It is fashionable to speak of the “overpopulation” of some countries, such as China and India, and to assert that the Malthusian terrors of population pressing on the food supply are coming true in these areas. This is fallacious thinking, derived from focusing on “countries” instead of the world market as a whole. It is fallacious to say that there is overpopulation in some parts of the market and not in others. The theory of “over-” or “under-population (in relation to an arbitrary maximum of real income per person) applies properly to the market as a whole. If parts of the market are “under-” and parts “over” populated, the problem stems, not from human reproduction or human industry, but from artificial governmental barriers to migration. India is “overpopulated” only because its citizens will not move abroad or because other governments will not admit them. If the former, then, the Indians are making a voluntary choice: to accept lower money wages in return for the great psychic gain of living in India. Wages are equalized internationally only if we incorporate such psychic factors into the wage rate. Moreover, if other governments forbid their entry, the problem is not absolute “overpopulation,” but coercive barriers thrown up against personal migration.
The loss to everyone as consumers from shackling the inter-regional division of labor and the efficient location of production, should not be overlooked in considering the effects of immigration barriers. The reductio ad absurdum, though not quite as devastating as in the case of the tariff, is also relevant here. As Cooley and Poirot point out:
If it is sound to erect a barrier along our national boundary lines, against those who see greater opportunities here than in their native land, why should we not erect similar barriers between states and localities within our nation? Why should a low-paid worker . . . be allowed to migrate from a failing buggy shop in Massachusetts to the expanding automobile shops in Detroit. . . . He would compete with native Detroiters for food and clothing and housing. He might be willing to work for less than the prevailing wage in Detroit, “upsetting the labor market” there. . . . Anyhow, he was a native of Massachusetts, and therefore that state should bear the full “responsibility for his welfare.” Those are matters we might ponder, but our honest answer to all of them is reflected in our actions. . . . We’d rather ride in automobiles than in buggies. It would be foolish to try to buy an automobile or anything else on the free market, and at the same time deny any individual an opportunity to help produce those things we want.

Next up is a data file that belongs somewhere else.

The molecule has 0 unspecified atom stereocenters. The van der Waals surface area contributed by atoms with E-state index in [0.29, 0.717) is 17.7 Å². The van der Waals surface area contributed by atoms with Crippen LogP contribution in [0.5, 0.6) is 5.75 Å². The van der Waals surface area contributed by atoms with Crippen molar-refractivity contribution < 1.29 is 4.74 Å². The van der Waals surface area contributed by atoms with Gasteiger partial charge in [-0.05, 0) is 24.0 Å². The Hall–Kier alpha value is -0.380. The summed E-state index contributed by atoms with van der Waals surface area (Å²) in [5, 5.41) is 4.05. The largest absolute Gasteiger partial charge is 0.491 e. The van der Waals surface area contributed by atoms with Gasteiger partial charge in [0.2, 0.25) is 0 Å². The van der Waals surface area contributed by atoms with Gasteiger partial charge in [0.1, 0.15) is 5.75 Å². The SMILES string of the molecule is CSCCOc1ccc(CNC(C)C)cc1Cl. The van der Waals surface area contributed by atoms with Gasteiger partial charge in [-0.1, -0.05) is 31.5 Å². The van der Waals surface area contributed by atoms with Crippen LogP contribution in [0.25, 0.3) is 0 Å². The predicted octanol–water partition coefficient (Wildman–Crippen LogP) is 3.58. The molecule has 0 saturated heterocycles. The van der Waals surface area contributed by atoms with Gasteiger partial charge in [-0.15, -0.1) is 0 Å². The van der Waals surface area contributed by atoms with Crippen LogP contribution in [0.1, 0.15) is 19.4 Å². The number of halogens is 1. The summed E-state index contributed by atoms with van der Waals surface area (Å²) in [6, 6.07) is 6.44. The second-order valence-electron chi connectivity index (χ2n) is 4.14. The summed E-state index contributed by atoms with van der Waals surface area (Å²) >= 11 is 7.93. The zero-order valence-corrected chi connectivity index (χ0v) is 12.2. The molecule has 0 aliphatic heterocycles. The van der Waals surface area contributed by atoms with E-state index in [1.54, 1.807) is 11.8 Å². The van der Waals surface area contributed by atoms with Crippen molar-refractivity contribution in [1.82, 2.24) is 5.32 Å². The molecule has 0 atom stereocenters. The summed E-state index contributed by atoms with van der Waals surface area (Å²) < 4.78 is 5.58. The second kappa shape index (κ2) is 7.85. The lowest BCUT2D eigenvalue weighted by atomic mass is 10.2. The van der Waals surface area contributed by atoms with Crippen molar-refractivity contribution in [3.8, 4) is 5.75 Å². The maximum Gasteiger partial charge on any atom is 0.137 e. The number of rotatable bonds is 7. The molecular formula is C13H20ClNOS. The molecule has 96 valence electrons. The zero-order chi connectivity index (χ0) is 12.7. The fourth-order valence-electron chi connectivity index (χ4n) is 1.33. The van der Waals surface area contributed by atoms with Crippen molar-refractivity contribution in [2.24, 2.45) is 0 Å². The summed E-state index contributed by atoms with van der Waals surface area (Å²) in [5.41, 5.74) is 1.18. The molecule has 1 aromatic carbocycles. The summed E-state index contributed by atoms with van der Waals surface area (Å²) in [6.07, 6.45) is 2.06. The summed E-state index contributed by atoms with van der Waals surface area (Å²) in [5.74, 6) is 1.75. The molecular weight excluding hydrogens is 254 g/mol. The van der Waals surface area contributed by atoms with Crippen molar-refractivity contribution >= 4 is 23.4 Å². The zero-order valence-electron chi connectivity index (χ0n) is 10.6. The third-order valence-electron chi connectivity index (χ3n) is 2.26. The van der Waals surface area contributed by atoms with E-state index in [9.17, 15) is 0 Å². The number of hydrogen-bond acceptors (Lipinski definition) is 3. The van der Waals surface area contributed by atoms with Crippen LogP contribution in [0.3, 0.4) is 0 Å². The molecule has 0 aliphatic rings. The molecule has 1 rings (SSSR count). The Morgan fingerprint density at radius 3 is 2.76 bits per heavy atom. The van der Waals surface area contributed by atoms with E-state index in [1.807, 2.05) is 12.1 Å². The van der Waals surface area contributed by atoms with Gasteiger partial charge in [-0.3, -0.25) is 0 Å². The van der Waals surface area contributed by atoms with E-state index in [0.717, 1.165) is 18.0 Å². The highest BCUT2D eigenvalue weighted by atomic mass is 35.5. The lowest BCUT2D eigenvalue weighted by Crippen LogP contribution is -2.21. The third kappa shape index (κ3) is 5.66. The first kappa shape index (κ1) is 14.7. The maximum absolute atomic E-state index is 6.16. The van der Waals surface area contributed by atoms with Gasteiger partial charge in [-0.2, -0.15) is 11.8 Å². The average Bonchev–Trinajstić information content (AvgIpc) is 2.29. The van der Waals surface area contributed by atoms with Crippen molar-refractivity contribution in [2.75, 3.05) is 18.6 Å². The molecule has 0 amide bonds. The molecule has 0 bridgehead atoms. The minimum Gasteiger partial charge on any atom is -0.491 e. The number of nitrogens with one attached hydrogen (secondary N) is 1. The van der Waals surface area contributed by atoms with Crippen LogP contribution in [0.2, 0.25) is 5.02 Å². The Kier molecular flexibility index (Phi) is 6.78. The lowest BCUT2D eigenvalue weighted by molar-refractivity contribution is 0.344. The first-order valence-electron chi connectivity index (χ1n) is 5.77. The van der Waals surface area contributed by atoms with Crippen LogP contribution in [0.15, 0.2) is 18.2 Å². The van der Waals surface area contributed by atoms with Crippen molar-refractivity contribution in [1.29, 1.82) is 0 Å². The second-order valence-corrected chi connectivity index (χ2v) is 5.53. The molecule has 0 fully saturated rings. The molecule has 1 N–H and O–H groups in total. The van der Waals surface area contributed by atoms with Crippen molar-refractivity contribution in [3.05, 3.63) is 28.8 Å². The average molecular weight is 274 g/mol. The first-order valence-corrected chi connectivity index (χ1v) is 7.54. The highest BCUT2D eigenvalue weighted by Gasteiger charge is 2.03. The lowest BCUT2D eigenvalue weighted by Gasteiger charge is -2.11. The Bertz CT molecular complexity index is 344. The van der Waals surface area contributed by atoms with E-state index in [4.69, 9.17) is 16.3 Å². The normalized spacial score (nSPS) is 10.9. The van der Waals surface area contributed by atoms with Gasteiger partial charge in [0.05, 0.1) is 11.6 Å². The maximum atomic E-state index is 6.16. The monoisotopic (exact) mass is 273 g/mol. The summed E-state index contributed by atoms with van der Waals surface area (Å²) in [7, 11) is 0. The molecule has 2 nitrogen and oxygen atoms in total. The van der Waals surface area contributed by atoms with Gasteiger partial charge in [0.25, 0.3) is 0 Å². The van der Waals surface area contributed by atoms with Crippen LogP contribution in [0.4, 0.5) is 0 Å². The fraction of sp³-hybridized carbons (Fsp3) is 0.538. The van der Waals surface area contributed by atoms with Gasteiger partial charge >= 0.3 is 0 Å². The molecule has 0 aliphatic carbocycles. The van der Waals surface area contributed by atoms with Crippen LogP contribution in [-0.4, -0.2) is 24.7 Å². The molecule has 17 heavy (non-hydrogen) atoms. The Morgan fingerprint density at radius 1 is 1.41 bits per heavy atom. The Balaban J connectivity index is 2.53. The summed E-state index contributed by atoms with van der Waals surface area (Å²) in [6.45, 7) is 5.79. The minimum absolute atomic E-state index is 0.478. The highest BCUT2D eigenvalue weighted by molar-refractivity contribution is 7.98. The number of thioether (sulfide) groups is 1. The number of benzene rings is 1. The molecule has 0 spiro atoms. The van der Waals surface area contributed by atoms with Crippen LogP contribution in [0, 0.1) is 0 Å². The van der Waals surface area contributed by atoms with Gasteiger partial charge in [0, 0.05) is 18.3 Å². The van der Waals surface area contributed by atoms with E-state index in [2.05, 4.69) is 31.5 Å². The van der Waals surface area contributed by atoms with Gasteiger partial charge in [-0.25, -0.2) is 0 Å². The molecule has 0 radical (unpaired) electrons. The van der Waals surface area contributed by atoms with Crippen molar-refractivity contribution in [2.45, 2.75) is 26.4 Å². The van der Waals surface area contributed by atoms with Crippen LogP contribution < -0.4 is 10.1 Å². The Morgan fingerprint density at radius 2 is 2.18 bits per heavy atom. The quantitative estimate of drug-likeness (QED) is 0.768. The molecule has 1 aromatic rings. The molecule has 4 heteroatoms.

The advocate of immigration laws who fears a reduction in his standard of living is actually misdirecting his fire. Implicitly, he believes that his geographic area now exceeds its optimum population point. What he really fears, therefore, is not so much immigration as any population growth. To be consistent, therefore, he would have to advocate compulsory birth control, to slow down the rate of population growth desired by individual parents.
Child labor laws are a clear-cut example of restrictions placed on the employment of some labor for the benefit of restrictive wage rates for the remaining workers. In an era of much discussion about the “unemployment problem,” many of those who worry about unemployment also advocate child labor laws, which coercively prevent the employment of a whole body of workers. Child labor laws, then, amount to compulsory unemployment. Compulsory unemployment, of course, reduces the general supply of labor and raises wage rates restrictively as the connexity of the labor market diffuses the effects throughout the market. Not only is the child prevented from laboring, but the income of families with children is arbitrarily lowered by the government, and childless families gain at the expense of families with children. Child labor laws penalize families with children because the period of time in which children remain net monetary liabilities to their parents is thereby prolonged.
Child labor laws, by restricting the supply of labor, lower the production of the economy and hence tend to reduce the standard of living of everyone in the society. Furthermore, the laws do not even have the beneficial effect that compulsory birth control might have in reducing population, when it is above the optimum point. For the total population is not reduced (except from the indirect effects of the penalty on children), but the working population is. To reduce the working population while the consuming population remains undiminished is to lower the general standard of living.